July has been a crazy month. We’ve had a fabulous time entertaining visitors–two families, friends from Maryland, visited us–and we finally had excuses to do some of the fabulous nearby sightseeing that’s all around us. Like exploring the beaches at low tide.

Tidepooling at Orca Inlet - 17

Hiking the arctic rainforest that’s all around us.

Haystack Trail

We visited Child’s Glacier, which is “out the road” about as far away as you can get from downtown Cordova by car. The glacier is doing a lot of “calving” this year, which means big chunks fall off dramatically and make waves. It’s amazing to watch.

Child's Glacier - 10

Here’s a little video of calving shot by a friend. I wasn’t there on this day, but apparently the wave from the glacier came up almost 30 feet.

Since it was a gorgeous day, we weren’t the only ones who were out at the glacier. I bumped into my friend Angela who happened to also bring her knitting. Ok, people only thought we were a little odd staging this photo.

Child's Glacier - 22

I finally turned the heel last night on that little crocheted sock I’m working on in the picture. It’s been a fun experiment in getting a toe-up crocheted sock to fit *really* well. I’m applying wisdom from Elizabeth Zimmerman and Cat Bordhi, and then, of course making lots of adjustments to suit the nature of crocheted fabric and my design ideas.

I’ve also finished a shawl I was working on in June. I got some of our visiting girls (and Selma) to model it for me.

Madeline modeling shawl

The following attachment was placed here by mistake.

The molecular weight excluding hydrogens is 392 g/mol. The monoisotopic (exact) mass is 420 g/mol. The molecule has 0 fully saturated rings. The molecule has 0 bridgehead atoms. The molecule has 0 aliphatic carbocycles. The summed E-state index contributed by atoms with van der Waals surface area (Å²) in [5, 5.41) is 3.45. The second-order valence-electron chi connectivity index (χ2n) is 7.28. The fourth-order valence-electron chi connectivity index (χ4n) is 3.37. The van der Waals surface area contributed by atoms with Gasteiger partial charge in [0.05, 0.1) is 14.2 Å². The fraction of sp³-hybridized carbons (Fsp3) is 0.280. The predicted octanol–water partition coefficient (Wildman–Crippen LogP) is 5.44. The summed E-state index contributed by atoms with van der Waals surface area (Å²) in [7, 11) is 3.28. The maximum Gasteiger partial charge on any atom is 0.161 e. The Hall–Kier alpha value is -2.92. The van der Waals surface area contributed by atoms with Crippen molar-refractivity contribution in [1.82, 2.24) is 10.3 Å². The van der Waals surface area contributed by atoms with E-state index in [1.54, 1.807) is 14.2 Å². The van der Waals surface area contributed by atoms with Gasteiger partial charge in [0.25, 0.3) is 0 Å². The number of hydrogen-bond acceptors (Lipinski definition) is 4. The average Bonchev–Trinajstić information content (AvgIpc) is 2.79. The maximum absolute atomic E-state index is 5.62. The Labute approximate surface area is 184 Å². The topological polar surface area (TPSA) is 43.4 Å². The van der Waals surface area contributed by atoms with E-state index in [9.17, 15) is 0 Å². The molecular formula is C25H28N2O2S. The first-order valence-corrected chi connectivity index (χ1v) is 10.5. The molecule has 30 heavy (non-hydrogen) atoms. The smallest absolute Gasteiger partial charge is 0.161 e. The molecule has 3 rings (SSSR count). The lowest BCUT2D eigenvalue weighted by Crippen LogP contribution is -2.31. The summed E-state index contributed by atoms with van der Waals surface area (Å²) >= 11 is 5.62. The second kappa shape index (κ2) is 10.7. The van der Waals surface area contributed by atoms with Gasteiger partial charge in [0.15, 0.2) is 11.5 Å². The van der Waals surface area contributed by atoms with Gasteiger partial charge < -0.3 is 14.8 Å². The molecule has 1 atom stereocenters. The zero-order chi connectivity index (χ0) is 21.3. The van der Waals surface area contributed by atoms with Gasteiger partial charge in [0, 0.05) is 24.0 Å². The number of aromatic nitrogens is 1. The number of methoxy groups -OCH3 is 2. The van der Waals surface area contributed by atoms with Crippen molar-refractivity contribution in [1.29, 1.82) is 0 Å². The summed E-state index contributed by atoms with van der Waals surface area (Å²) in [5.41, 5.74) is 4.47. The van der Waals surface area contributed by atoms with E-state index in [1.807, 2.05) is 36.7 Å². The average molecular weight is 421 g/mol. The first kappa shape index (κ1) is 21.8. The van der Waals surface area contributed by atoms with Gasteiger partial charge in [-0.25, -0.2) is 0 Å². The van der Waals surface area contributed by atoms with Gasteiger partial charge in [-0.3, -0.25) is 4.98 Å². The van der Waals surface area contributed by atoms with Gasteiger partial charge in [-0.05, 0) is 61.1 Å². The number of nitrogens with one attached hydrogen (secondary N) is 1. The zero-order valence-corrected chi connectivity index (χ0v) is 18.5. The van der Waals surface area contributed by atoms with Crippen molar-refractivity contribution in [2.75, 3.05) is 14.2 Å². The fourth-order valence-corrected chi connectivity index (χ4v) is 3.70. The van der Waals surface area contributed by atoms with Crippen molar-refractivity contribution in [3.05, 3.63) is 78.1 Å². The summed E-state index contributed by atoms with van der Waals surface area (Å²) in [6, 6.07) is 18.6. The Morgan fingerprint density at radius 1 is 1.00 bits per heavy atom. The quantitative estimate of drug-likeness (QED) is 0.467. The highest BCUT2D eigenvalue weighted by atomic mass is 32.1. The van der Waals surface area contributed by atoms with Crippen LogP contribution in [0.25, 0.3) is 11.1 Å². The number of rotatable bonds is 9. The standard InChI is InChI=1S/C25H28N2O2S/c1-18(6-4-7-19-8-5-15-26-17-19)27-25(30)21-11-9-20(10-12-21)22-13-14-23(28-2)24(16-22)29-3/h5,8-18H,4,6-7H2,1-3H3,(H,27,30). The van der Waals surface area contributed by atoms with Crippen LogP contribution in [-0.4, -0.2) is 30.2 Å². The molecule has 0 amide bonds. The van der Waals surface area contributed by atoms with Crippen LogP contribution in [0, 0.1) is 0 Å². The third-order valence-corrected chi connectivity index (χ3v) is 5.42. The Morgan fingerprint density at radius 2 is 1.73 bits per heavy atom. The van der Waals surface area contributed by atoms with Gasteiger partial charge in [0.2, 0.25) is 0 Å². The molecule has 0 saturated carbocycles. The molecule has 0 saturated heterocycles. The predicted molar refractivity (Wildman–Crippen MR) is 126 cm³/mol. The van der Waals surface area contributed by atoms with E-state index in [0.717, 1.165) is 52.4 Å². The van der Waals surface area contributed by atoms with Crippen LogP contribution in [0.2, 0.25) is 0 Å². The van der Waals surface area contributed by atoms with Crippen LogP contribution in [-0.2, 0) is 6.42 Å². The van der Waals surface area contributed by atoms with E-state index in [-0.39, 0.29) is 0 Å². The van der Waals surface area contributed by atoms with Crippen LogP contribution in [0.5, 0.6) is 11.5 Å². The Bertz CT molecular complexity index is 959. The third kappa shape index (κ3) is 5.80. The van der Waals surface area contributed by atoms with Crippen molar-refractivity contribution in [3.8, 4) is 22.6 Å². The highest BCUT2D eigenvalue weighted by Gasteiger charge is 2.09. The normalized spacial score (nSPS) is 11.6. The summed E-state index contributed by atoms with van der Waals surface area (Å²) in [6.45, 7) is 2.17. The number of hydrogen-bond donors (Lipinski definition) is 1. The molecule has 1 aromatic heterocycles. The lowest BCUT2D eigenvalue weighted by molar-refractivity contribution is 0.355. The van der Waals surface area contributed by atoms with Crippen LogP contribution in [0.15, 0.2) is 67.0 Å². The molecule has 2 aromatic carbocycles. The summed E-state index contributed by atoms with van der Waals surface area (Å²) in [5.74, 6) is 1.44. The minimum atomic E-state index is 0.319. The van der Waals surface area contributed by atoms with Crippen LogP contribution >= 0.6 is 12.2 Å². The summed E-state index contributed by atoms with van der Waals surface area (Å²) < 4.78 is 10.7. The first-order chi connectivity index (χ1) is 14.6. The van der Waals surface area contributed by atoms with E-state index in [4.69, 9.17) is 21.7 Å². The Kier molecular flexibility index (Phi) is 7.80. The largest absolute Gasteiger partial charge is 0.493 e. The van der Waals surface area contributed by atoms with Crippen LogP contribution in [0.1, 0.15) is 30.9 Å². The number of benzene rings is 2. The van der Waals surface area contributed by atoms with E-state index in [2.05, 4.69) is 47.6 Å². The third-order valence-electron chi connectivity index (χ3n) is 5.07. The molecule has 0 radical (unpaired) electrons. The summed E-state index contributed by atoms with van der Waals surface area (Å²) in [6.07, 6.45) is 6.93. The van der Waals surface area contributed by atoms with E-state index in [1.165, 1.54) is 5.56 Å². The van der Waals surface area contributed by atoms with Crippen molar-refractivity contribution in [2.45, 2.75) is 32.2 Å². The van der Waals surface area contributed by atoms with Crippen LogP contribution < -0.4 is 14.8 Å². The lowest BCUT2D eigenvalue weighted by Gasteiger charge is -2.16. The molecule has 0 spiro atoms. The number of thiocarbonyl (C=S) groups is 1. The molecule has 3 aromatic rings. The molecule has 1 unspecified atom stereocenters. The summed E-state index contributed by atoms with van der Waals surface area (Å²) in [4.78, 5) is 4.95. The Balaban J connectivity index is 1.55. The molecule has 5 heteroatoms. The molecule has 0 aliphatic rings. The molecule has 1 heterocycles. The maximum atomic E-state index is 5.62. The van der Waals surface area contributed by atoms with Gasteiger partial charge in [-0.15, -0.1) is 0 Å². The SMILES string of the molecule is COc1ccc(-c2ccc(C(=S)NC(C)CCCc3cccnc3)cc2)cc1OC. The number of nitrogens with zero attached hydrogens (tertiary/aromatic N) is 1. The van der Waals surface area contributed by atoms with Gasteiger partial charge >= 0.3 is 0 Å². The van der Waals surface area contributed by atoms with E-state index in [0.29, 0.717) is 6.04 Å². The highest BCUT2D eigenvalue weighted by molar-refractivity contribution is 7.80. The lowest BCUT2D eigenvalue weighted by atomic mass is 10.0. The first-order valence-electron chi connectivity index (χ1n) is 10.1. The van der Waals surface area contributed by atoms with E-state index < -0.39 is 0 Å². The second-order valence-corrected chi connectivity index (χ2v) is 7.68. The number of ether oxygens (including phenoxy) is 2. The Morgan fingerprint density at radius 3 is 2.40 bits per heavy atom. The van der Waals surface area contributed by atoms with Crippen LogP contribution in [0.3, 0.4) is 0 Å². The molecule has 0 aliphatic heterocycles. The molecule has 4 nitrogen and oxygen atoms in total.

The shawl is worked in Noro Kureyon Sock. Once I catch my breath, in August after all of the summer visitor excitement is done, I’ll write up the pattern.

Madeline modeling shawl

It had been unseasonably warm here–we got to do a lot of things that didn’t happen last summer when it was quite rainy. Like swim in the lake behind our house. (Looks a bit more like summer in the lower-48, doesn’t it?)

Swimming in the Lake - 01

Since our visitors left we’ve been very busy with bluegrass music camp-Selma took banjo and songwriting and contra dancing. We hosted a counselor, and I helped organize, wrangle kids, photograph, document, and cook a bit. We had concerts and square dances, classes and great meals together. It was an exhausting and fun week.

The teachers that came in for the camp were just incredible-not only were they 1st class musicians, but so caring to the kids and so open in sharing their love for music. This little video shows a few of the teachers including Selma’s banjo teacher, Luke.

UPDATE! Luke has pointed me to his youtube video of the square dance “Sasha.”

The weather held out for us and since then it’s been quite rainy. The perfect weather for art and fiber. We’ve spent much of the week at The Net Loft. Selma took a painting class.


I’m learning to use a 4-harness loom. Last week we planned and warped.

Using the Warping Board in a Weaving Class at The Net Loft

(Photo by Selma)


My first warp chain (Looks suspiciously like the skein I started with, but believe me it was a couple of hours work to produce). The yarn is handmaiden casbah, color, rust. Lucious.


This is my friend Pam setting up her warp. This week we’re all ready to start weaving. On Monday I’ll be putting together kits for the classes I’m teaching this week and next – a crocheted granny square neckace, and needle felting. There are rumblings around town that the berries are ripening early. Wednesday and Thursday may be dry, so I’m hoping to do some major salmon-berry picking.

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